The Importance of Titles

Titles are your audience’s first impression of what your screenplay is about.

Every movie needs a title. The title you pick can set the tone for your screenplay and give people a reason to see (or avoid) it. A good title hints what the movie is about and makes you want to see it. A bad title just leaves you scratching your head, wondering whether the movie is a western, a chick flick, an action movie, or a science fiction thriller. If you don’t know what you’re going to get, you probably aren’t going to bother trying it.

Think of the supermarket where cans, boxes, and bottles clearly label what’s inside. Now imagine a box that’;s completely blank, written in a foreign language, or just labeled “Stuff.” The chances of you taking the time to open it is minimal, and the same holds true for a movie title.

The simplest movie title just describes the character’s names like “Butch Cassidy and the Sundance Kid,” “Thelma and Louise,” “Harold and Maude,” “Rocky,” or “Forrest Gump.” These titles tell you who the movie is about, but doesn’t necessarily tell you what it’s about. Generally the movie ads have to give you a clue whether the story is an action thriller or a western. A movie title about  a person is usually meaningless unless that person is somebody famous like “Ghandi,” “Nixon,” or “JFK.”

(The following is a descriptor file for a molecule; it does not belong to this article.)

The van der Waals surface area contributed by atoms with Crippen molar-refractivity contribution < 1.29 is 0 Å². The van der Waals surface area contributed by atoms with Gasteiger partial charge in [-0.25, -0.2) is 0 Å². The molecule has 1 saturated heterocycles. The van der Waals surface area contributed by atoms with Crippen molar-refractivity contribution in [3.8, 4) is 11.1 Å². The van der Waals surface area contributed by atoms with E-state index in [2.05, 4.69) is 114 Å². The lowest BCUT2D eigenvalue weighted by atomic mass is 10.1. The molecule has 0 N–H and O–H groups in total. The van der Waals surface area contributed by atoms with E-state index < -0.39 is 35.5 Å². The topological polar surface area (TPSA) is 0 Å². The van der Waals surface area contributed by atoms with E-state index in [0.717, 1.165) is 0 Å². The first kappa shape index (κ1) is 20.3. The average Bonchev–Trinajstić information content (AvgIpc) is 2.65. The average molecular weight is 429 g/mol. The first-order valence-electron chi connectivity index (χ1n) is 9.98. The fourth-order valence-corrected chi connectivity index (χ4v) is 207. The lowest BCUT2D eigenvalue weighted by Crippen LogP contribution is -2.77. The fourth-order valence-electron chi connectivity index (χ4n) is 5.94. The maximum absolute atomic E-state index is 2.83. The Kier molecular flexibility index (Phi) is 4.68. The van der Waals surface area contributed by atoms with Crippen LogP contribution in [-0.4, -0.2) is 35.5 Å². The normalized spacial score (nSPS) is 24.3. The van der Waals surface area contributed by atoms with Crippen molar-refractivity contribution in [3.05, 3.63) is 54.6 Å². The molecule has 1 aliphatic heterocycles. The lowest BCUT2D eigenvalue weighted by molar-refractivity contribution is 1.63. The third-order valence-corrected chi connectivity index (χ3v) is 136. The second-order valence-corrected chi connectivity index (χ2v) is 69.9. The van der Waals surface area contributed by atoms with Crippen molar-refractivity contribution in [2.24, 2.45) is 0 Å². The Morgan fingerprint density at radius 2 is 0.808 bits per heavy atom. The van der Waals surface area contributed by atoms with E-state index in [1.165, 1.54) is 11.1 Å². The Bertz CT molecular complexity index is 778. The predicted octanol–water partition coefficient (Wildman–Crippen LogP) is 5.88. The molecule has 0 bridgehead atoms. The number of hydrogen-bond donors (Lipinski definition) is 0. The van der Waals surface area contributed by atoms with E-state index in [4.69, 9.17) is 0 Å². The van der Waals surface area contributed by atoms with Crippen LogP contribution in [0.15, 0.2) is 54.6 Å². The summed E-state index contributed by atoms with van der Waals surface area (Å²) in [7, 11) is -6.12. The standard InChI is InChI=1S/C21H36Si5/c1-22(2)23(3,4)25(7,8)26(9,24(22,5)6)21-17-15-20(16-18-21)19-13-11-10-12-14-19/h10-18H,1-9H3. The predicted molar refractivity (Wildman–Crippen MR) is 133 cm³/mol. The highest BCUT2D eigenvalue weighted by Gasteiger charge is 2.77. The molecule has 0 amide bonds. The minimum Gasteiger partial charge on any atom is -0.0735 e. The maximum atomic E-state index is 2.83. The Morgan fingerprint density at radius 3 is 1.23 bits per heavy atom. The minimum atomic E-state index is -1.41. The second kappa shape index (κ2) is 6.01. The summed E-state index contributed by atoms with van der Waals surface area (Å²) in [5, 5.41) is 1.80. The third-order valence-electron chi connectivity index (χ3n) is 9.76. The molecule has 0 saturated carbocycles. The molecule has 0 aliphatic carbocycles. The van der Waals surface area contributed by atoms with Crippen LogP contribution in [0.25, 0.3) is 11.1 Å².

Rather than naming specific characters, a title might just give a label to your main characters such as “The Warriors,” “The Wild Bunch,” or “Gladiator.” The title alone might not tell you exactly what the story is about, but you get a hint what type of story you’re about to watch. “The Warriors” is probably going to involve fighting and a movie like “The Wild Bunch” probably involves some action.

Sometimes a movie title just describes the place where the movie occurs like “Tombstone,” “Pearl Harbor,” “Titanic,” or “Casino.” Generally a title that describes a place also assumes that the place has meaning to the audience. While nobody may know who Thelma and Louise may be, most people know that the Titanic sank or that Tombstone is famous for its western shootouts. As a result, these types of titles give a hint of what the movie is about by relying on the audience’s own knowledge.

Sometimes titles that describe a place signals a special meaning for that place in your story. “Brokeback Mountain” may not hold any particular meaning, but it does indicate that the story takes place on a mountain and that mountain holds special significance to the characters involved. The danger with these place-specific titles is that they initially hold no meaning for potential audiences.

“The Shawshank Redemption” was probably one of the worst titled movies, but that’s only because it came from a Stephen King story called “Rita Hayworth and the Shawshank Redemption.” “Brokeback Mountain” also came from a short story, so you tend to see vague, place-specific titles when they’re adapted from books. In general, place-specific titles that don’t hold any meaning to the audience risk being a weak title for your screenplay.